Step 1: Clarify purpose of activity system, Understand relevant context(s) within which activities occur, Understand the subject, his or her motivations and interpretations of perceived contradictions in the system
Step 2: Analyze the Activity System, Define the subject, Define the relevant community-communities, Define the object
Step 3: Analyze the Activity Structure, Define the activity itself, Decompose the activity into its component actions and operations
Step 4: Analyze Tools and Mediators, Tool mediators and mediation, Rule mediators and mediation, Role mediators and mediation
Step 5: Analyze the Context, Internal or subject-driven contextual bounds, External or community-driven contextual bounds
Step 6: Analyzing Activity System Dynamics, What are the interrelationships that exist within the components of the system?, How formally established are those relationships?, How have those interrelationships changed over time?
References: Churchill, D. (2007). Web 2.0 and possibilities for educational applications. Educational Technology, 47(2), 24-29.
User control of information
New forms of expressions
Web as a point of presence, e.g. Second Life
Internet-mediated social/collective activities, e.g. Facebook
Web as a platform, e.g. Moodle, e.g. Blogs
Rich user experiences
Blogs, Web-based publications, No technical skills required, Can contain text, media, links, e.g. Blogger, Picasa
Wikies, Social software that allows collaborative development of an article of common interest to its authors, e.g. Wikipedia
Social Bookmarking and Social Repositories, Allows book marking and sharing resources collaboratively, e.g. Risal, YouTube
RSS Feeds and Podcasting, RSS - Really Simple Syndication, RSS Feeds provide an updated list of content from a site, Podcasting is a method of distributing audio programs or video over the Internet for playback on mobile devices and personal computers., e.g. Yahoo! News RSS, iTunes
"Web as a platform" applications, Provide an online platform for communication and collaborative learning, e.g. ZOHO, Google Doc
Mashups and Open Source, Open source, free for everything to download and edit the content, e.g. SourceForge.net
Social Networking, Provide online platform for sharing resources, e.g. Facebook
References: Patten, B., Sánchez, I. A., & Tangney, B. (2006). Designing collaborative, constructionist and contextual applications for handheld devices. Computers & Education, 46(3), 294-308.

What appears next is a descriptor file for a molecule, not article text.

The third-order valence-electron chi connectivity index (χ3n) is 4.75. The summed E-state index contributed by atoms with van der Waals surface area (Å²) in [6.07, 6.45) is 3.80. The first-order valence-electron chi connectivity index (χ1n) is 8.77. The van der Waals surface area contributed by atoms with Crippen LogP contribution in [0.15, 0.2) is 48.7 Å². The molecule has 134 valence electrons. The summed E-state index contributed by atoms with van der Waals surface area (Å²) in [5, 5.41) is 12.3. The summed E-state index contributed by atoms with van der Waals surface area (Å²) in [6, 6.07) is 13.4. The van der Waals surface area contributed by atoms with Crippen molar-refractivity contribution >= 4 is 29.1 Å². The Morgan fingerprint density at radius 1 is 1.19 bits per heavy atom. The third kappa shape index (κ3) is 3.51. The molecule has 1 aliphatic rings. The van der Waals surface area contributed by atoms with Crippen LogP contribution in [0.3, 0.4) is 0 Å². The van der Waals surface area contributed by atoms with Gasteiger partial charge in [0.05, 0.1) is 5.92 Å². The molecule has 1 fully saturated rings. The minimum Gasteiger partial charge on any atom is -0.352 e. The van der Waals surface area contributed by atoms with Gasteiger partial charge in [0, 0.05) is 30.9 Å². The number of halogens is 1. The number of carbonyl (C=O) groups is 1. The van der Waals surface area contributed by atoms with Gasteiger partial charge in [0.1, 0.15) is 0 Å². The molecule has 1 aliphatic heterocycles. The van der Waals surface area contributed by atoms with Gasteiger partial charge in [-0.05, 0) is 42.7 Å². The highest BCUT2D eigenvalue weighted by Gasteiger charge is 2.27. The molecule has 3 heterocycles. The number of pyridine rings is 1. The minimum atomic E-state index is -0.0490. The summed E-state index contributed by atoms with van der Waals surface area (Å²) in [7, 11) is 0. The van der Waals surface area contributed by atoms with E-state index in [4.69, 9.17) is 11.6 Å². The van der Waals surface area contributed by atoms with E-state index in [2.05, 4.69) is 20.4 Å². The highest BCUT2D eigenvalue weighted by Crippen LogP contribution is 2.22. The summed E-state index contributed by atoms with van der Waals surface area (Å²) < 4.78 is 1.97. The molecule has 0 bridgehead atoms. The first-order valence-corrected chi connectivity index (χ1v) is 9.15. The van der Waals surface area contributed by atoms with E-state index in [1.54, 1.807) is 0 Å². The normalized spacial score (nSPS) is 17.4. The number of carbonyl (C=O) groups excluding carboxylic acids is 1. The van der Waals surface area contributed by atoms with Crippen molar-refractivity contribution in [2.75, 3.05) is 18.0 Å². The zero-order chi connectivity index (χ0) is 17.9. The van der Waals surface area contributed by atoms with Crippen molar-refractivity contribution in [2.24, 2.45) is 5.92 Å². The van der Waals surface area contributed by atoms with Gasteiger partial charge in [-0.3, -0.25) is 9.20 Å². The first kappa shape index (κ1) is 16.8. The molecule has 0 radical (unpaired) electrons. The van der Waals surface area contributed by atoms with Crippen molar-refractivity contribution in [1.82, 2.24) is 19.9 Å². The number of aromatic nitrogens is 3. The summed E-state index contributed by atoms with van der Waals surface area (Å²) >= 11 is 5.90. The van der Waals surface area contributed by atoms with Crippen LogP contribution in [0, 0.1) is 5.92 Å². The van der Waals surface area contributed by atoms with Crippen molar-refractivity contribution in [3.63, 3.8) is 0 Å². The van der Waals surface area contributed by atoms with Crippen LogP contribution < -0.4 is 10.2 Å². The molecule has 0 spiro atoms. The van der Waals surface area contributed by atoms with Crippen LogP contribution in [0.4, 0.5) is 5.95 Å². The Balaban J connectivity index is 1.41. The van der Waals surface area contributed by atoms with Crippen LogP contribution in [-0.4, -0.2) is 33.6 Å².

Become more and more important and affordable in future
Price of Mobile Learning devices are lower and lower
A variety of Mobile Learning devices like notebook computer, mobile phone, tablet PC, PDA, etc.
Reading materials in Word document, PDF files and web pages.
PowerPoint presentation slides
Interactive learning objects
IR, Bluetooth, WiFi
Phone, MMS, SMS
Skype, MSN, Facebook and other kind of connections via Internet
Take images and short video
Statistical software (e.g. SPSS)
Sketch diagrams (e.g. DIA)
Sketching information on the captured images (e.g. Photoshop)
Drawing mind maps (e.g. XMind, Mindmeister)
Collaborative, Aim to encourage knowledge sharing while making use of the learner's physical context and mobility.
Location Aware, Aim to contextualize learning activities by enabling the learners to interact appropriately with their environment
Data Collection, Record data and information about their environment, Scientific, Reflective, Multimedia
Administration, Focuses on information storage and retrieval are widely available.
Referential, Allows for the accessing of content at the place where learning activities occur by making use of the portability and mobility of handheld devices
Intereactive, Focusing on engaging users through a 'response and feedback' approach.
Microworld, Allows learners to construct their own knowledge through experimentation in constrained models of real world domains., Provide tasks within real world settings
Context sensitive dynamic content
Balancing of perspectives, possibilities and predictions
Learners as Designer
Collective Design, Blogs, e.g. Blogger, Wikies, e.g. Wikipedia, Web-as-a-platform applications, e.g. Google Docs, Podcasting and Videocasting, e.g. Gcast, Youtube, Digital Storytelling, e.g. Voicethread, GoAnimate, Interactive representations, e.g. Scratch, Mashing
The future is a mobile world. It requires appropriate design and technology support in order to fully utilize the advantages of using mobile device for learning. Different approaches have their own different set up and characteristics. I think the most important thing is to fit the design with the actual using environment. It should undergo analysis, designing, testing, reflecting and improving in order to produce a successful and perfect learning design.